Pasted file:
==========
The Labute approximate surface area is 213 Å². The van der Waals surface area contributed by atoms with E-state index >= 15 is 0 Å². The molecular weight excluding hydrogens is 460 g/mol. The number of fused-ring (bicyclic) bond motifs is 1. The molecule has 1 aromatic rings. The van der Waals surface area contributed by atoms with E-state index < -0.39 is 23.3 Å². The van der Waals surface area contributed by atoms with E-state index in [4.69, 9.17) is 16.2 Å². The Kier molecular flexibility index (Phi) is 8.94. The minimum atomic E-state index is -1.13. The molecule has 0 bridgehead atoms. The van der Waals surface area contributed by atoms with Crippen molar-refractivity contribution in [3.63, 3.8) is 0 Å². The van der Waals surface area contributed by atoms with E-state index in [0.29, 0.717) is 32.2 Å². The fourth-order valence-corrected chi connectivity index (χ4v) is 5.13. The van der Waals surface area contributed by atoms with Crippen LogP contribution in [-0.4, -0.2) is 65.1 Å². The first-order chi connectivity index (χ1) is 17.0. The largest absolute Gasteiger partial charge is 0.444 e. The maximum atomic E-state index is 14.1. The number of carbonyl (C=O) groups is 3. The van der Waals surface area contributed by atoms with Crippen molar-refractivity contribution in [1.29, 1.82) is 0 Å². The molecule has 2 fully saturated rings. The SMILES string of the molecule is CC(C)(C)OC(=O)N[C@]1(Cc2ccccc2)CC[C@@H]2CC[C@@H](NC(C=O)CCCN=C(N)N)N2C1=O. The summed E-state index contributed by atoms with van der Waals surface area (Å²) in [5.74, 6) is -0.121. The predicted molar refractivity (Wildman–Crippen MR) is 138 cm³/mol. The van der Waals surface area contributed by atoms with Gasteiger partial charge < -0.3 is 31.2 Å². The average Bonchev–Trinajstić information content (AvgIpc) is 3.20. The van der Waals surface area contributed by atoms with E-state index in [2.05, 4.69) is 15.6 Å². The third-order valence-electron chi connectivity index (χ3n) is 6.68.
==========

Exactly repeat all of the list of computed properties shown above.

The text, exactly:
The Labute approximate surface area is 213 Å². The van der Waals surface area contributed by atoms with E-state index >= 15 is 0 Å². The molecular weight excluding hydrogens is 460 g/mol. The number of fused-ring (bicyclic) bond motifs is 1. The molecule has 1 aromatic rings. The van der Waals surface area contributed by atoms with E-state index < -0.39 is 23.3 Å². The van der Waals surface area contributed by atoms with E-state index in [4.69, 9.17) is 16.2 Å². The Kier molecular flexibility index (Phi) is 8.94. The minimum atomic E-state index is -1.13. The molecule has 0 bridgehead atoms. The van der Waals surface area contributed by atoms with Crippen molar-refractivity contribution in [3.63, 3.8) is 0 Å². The van der Waals surface area contributed by atoms with E-state index in [0.29, 0.717) is 32.2 Å². The fourth-order valence-corrected chi connectivity index (χ4v) is 5.13. The van der Waals surface area contributed by atoms with Crippen LogP contribution in [-0.4, -0.2) is 65.1 Å². The first-order chi connectivity index (χ1) is 17.0. The largest absolute Gasteiger partial charge is 0.444 e. The maximum atomic E-state index is 14.1. The number of carbonyl (C=O) groups is 3. The van der Waals surface area contributed by atoms with Crippen molar-refractivity contribution in [1.29, 1.82) is 0 Å². The molecule has 2 fully saturated rings. The SMILES string of the molecule is CC(C)(C)OC(=O)N[C@]1(Cc2ccccc2)CC[C@@H]2CC[C@@H](NC(C=O)CCCN=C(N)N)N2C1=O. The summed E-state index contributed by atoms with van der Waals surface area (Å²) in [5.74, 6) is -0.121. The predicted molar refractivity (Wildman–Crippen MR) is 138 cm³/mol. The van der Waals surface area contributed by atoms with Gasteiger partial charge < -0.3 is 31.2 Å². The average Bonchev–Trinajstić information content (AvgIpc) is 3.20. The van der Waals surface area contributed by atoms with E-state index in [2.05, 4.69) is 15.6 Å². The third-order valence-electron chi connectivity index (χ3n) is 6.68.